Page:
The economic logic behind the assize of bread had been a subject of debate long before the practice came to South Carolina, and that conversation continued in Charleston during the first quarter of the nineteenth century. Occasional letters to the editors printed in local newspaper bear witness to the frustrations of bakers and customers alike, and an anonymous essay printed in 1824 provides a cogent summary of the arguments against the assize law. In short, the assize was “a relic of the policy of an age of ignorance and superstition” that had no place in an increasingly industrialized society. It “presupposes a liability to fraud and deceit which experience contradicts,” and inhibits the beneficial operation of competition in a free market. Paris, New York, and Philadelphia had recently abandoned their assizes of bread, and it was time for Charleston to follow suit.[14] After months of local debate, City Council repealed its assize law in May 1826 and canceled the long-standing regulation of bread within the Palmetto City.[15]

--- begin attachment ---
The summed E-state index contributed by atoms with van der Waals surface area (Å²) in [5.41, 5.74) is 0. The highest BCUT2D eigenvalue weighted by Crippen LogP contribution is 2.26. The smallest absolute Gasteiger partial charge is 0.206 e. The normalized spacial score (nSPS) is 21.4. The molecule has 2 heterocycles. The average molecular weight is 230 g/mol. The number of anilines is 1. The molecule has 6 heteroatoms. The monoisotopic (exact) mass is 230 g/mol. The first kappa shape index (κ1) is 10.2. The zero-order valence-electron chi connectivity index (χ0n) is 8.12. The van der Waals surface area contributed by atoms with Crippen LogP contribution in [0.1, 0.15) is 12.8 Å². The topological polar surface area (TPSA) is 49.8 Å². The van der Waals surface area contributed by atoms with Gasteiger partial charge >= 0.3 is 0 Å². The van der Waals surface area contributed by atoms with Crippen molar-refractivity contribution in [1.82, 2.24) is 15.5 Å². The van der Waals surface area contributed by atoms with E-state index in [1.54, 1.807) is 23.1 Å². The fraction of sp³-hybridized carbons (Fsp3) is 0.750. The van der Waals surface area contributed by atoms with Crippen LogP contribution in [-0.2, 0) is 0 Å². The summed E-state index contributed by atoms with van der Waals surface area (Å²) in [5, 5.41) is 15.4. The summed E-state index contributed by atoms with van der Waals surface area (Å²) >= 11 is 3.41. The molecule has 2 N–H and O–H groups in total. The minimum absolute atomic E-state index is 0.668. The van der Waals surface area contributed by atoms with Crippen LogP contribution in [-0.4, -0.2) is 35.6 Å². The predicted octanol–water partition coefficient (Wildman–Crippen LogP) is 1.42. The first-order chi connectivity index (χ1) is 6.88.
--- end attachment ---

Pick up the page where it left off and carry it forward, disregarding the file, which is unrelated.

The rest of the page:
But that’s not the end of the story. Like the villain in a good horror film, the assize of bread sprang back to life a decade later. In October 1837, Charleston’s City Council responded to a murmur of local complaints by reviving the bread ordinance of 1813 and re-instating the weekly assizes. The only modification concerned the denomination of the various loaves, which now sold for two cents, four cents, six-and-a-half cents, and twelve cents.[16] Local bakers mounted an immediate backlash, however, and the city suspended the enforcement of the assize law before it even commenced. After three months of debate and negotiation, City Council adjusted the sizes of the loaves to suit local preferences—selling for two-and-a-half, five, ten, and twenty cents—and commenced a revised weekly assize of bread in late January 1838.[17]